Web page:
Stuart and I connected on LinkedIn in 2018 but I don’t know if we’ve ever met. In May we shared a number of emails, which alerted him to the upcoming Sand Creek book publication and of my desire to again write for magazines, which caught his interest. Since then we’ve had a long talk on the phone to discuss this, writing for True West, and we weren’t talking about a one-time article but continuing into the future. Stuart was immediately interested in an article on the Sand Creek Massacre but I told him no, that I needed a lot more words than the 1500 maximum word count for the magazine.

In the coming days we’ll spend more time talking about LK story ideas that might be usable. Trust me, I have plenty of ideas bouncing around in my head. Most are related to the Sand Creek story, but there are others from the other side of my writing world that may grab his interest. Time will tell.


For the record I think that the best place for a Sand Creek Massacre feature might be in American History or MHQ (The Quarterly Journal of Military History). I’ve written for both and have had good experiences in the past. These pitches are in the works.

At right is the cover for the February 2008 issue of American History. The cover story was a comparison of Errol Flynn’s George Armstrong Custer in the Warner Bros. 1941 film, They Died with Their Boots On, and the real George Armstrong Custer. To date I consider it the best article that I’ve ever written. In 2008 it became the best-selling issue of the magazine (I don’t know if this is still true). For the record I campaigned to have Flynn also on the cover. This was one battle I lost, but ended up pleased with the art director’s choice. Here’s a few words to those of you interested in Mr. Flynn, Mr. Custer, or both of them, obtain the magazine (if possible) for the article may be of great interest to you.

Archives
Jonathon Auxier, USC Warner Bros. Archives
Beginning around 1995 the USC Warner Bros. Archives (Los Angeles, California) has been a mandatory destination of mine. I can’t write another word without saying the following: I have researched in a lot of first class archives over the years but none of them have come close to comparing to the USC Warner Bros. Archives. Over this time many have helped me at this magnificent archive, including Randi Hockett (director), Haden Guest (Curator), Noelle Carter (Director), Sandra Joy Lee (Director; I can’t remember her married name), and Jonathon Auxier (Curator). There were others but I can’t remember their names.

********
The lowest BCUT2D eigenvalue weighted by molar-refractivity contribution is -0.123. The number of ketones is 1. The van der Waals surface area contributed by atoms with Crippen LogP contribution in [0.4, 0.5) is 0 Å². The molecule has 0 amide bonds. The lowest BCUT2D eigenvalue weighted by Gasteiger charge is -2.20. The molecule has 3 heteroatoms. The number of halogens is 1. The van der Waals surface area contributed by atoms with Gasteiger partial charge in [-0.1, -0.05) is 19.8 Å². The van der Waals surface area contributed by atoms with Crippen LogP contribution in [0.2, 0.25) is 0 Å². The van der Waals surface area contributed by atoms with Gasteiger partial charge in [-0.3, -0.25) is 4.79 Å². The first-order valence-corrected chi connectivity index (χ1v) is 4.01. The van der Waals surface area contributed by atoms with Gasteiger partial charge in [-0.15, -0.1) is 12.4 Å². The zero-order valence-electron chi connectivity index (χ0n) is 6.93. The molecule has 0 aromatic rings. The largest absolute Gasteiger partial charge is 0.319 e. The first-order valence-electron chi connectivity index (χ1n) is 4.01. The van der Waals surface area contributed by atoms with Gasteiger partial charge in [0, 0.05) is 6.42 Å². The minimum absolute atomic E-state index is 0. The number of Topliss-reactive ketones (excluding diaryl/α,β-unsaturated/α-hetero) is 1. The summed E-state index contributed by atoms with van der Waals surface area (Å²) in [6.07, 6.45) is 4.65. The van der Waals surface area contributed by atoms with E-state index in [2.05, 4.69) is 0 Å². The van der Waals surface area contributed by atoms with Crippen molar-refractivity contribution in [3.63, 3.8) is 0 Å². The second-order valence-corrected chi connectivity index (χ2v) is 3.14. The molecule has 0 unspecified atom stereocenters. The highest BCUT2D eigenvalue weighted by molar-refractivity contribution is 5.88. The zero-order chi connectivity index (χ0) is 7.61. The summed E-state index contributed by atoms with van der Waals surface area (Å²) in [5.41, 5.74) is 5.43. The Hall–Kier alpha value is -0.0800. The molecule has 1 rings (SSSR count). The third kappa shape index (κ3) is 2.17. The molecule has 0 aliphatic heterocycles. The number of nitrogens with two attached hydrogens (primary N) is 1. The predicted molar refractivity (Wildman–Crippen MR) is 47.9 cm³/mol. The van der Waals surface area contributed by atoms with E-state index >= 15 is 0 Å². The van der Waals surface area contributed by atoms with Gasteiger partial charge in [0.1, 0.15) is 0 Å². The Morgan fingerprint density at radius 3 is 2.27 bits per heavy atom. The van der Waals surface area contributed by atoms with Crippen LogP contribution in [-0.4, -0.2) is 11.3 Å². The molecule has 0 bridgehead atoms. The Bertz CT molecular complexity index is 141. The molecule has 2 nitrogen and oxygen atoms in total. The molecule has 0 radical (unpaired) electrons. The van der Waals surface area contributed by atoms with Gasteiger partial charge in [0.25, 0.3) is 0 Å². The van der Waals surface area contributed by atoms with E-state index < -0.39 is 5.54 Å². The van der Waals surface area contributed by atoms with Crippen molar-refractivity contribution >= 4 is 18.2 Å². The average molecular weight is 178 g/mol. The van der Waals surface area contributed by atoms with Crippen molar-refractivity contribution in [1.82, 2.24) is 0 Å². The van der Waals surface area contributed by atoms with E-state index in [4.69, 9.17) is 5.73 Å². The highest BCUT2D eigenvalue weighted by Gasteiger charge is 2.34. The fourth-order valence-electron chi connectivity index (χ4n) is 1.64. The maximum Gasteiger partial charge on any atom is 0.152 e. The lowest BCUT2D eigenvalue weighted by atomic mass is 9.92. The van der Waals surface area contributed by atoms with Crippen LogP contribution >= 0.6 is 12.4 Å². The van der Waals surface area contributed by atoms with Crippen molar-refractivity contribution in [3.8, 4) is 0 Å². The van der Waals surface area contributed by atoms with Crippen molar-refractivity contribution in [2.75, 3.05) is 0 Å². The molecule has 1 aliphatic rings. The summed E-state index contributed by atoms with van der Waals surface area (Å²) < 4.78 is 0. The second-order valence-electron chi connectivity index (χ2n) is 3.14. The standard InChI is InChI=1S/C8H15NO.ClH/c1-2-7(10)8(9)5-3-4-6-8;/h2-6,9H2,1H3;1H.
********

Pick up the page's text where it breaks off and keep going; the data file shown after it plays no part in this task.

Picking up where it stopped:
Jonathon was day in, day out light years above all of the archivists and directors at the USC Warner Bros. Archives. He always had a positive attitude, was extremely knowledgable and this is an understatement (in an archive that was so large that it had to be overwhelming to everyone that worked there, not to mention the by-appointment only researchers), and even better for I can’t tell you how many times he went the extra mile for me.

This is Jonathon Auxier near the end of our lunch at Le Pain Quotidien on Riverside Drive in Burbank, California, on 26apr2019. Good times as we talked about the past and our futures. A number of years back he left the archives for a terrific position at Warner Bros. (photo © Jonathon Auxier and Louis Kraft 2019)

One example will show just how knowledgeable Jonathon was and how willing he was to go that extra mile. There was a key event in the Errol Flynn-Olivia de Havilland relationship during their time with Warner Bros. I knew it happened but couldn’t find anything related to it at the archive. I explained exactly what I needed to Jonathon. He dug in and within days found the information I coveted. It became the spine for a talk I did about them perhaps 14 years ago or perhaps less as I’m not certain when Jonathan began working at the archives. No matter for the talk was a hit; so much so that I decided never to share this subject again. I immediately added the information to the Errol & Olivia manuscript. While polishing it I carelessly had a draft lying around when a Flynn friend who thought he knew a lot more than he actually did visited. He was a person who bought into whatever he read, proven or not (unless it was negative or debunked) and propagated clichés. While I was preparing dinner he saw it and began to thumb through the printed draft, but luckily asked what he was looking at. This brought me running to the rescue. I brushed it off as me playing with thoughts and words and nothing more. He bought what I said and the subject was closed. Over the years Jonathon has found other pieces of information that I needed but couldn’t find.

Back in those days it used to take me on average of between 20 and 25 research days to get through one box that dealt with a particular film. The Adventures of Robin Hood (1938) had two boxes and it felt like forever to get through both boxes.

Jonathon has became a friend, mostly long distance although not many miles separate us, and this year we have made an effort to bring our friendship into the here and now. Good for me, and hopefully for him.

I will continue to use other archives for Flynn/de Havilland and Carson/Indians,
but I see no need to share them at this time.


Just so you know I’m singing an Alan Jackson song as I dance into my future.
Or will it be John Lennon, or Michael Parks, or Patsy Cline, or Rhiannon
Giddens, or Waylon Jennings, or Tex Ritter, or Laura Brannigan,
or John Anderson, or Willie Nelson, or Rihanna, or Elvis
Presley, or Rita Coolidge, or Kris Kristofferson,
or Norah Jones, or Bob Dylan,
or Yoko Ono?

All blogs © Louis Kraft 2013–2020